Information on advance tax rulings and advance pricing arrangements is very important and can help the Member States to trace artificial transactions. By implementing the General Anti-Abuse Rule (GAAR) laid down in Directive 2011/96/EU (Directive on the common system of taxation applicable in the case of parent companies and subsidiaries of different Member States — the Parent and Subsidiary Directive), the Member States will be able to recover tax income lost as a result of artificial transactions. Nonetheless, the EESC would point out that proving that a transaction is artificial is often fraught with difficulty.

4.4.

The EESC reiterates the proposal made in a previous opinion, calling for the Member States to establish a procedure whereby businesses that make use of tax avoidance or carry out their own activities through jurisdictions known to be tax havens are denied access to public and European funds.

4.5.

Given the sheer volume of information that will be subject to mandatory automatic exchange of information and given that the categories listed in Article 8 will be supplemented by other types of information, the EESC recommends that the Member States provide the human and IT resources needed for the proper implementation of the measures set out in the proposal for a directive. Moreover, the EESC considers that national tax administration staff with AEOI responsibilities need to be trained to correctly use the forms that are to be prepared in conjunction with the Commission, which are to facilitate the exchange of information and the recording of such information in the future central registry to be operated by the Commission.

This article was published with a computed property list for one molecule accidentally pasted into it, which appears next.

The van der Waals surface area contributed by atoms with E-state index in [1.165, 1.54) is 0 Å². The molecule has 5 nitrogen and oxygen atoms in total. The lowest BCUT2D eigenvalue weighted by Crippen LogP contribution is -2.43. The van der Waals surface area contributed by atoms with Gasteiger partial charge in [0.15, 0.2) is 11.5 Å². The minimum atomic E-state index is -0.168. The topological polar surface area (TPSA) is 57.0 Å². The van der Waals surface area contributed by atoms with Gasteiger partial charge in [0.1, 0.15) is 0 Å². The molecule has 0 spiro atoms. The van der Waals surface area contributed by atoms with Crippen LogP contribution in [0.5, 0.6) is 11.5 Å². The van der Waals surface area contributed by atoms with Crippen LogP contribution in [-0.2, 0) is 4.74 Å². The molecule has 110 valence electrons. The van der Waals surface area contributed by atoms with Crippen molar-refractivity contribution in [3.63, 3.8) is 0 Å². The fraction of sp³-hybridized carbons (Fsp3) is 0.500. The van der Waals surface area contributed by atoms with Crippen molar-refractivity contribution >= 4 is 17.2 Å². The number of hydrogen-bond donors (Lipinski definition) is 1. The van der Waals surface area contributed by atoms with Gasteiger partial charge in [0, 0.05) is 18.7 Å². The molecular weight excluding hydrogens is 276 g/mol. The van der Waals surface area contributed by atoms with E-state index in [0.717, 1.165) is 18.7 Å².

4.6.

Following the changes implemented in 2013 and those recommended in the present proposal for a directive, Directive 2011/16/EU provides for the exchange of information for all the main types of income recorded by natural persons and for even more types in the case of legal persons. This means that information on income generated in the European Union will be available to the Member States. Frequently, arrangements put in place by businesses that use aggressive tax planning involve jurisdictions and territories outside the EU. Given that the Commission’s proposal for a directive is more ambitious than the BEPS project (Base Erosion and Profit Shifting) being negotiated at OECD level, the EESC recommends that the Commission and the Member States step up their efforts to cooperate in order to make the BEPS standard and the AEOI standard real global standards.

4.7.

The EESC welcomes the Commission proposal repealing Council Directive 2003/48/EC (Directive on taxation of savings income — the Savings Directive). In practice, as explained above, Council Directive 2014/107/EU amending Council Directive 2011/16/EU covers all of the financial products, including those covered by the Savings Directive. The aim of this proposal for a directive is to avoid the parallel application of two standards on the exchange of financial account information. This will simplify the tax rules and make them more transparent.

Brussels, 27 May 2015.

The President of the European Economic and Social Committee

Henri MALOSSE


(1)  COM(2012) 722 final — An Action Plan to strengthen the fight against tax fraud and tax evasion.

(2)  COM(2015) 135 final — Proposal for a Council Directive amending Directive 2011/16/EU as regards mandatory automatic exchange of information in the field of taxation.

COM(2015) 136 final — Communication from the Commission to the European Parliament and the Council on tax transparency to fight tax evasion and avoidance.

COM(2015) 129 final — Proposal for a Council Directive repealing Council Directive 2003/48/EC.

(3)  COM(2012) 722 final — An Action Plan to strengthen the fight against tax fraud and tax evasion.

(4)  Opinion of the European Economic and Social Committee on the ‘Communication from the Commission to the European Parliament and the Council — An action plan to strengthen the fight against tax fraud and tax evasion’ (OJ C 198, 10.7.2013, p. 34).


Top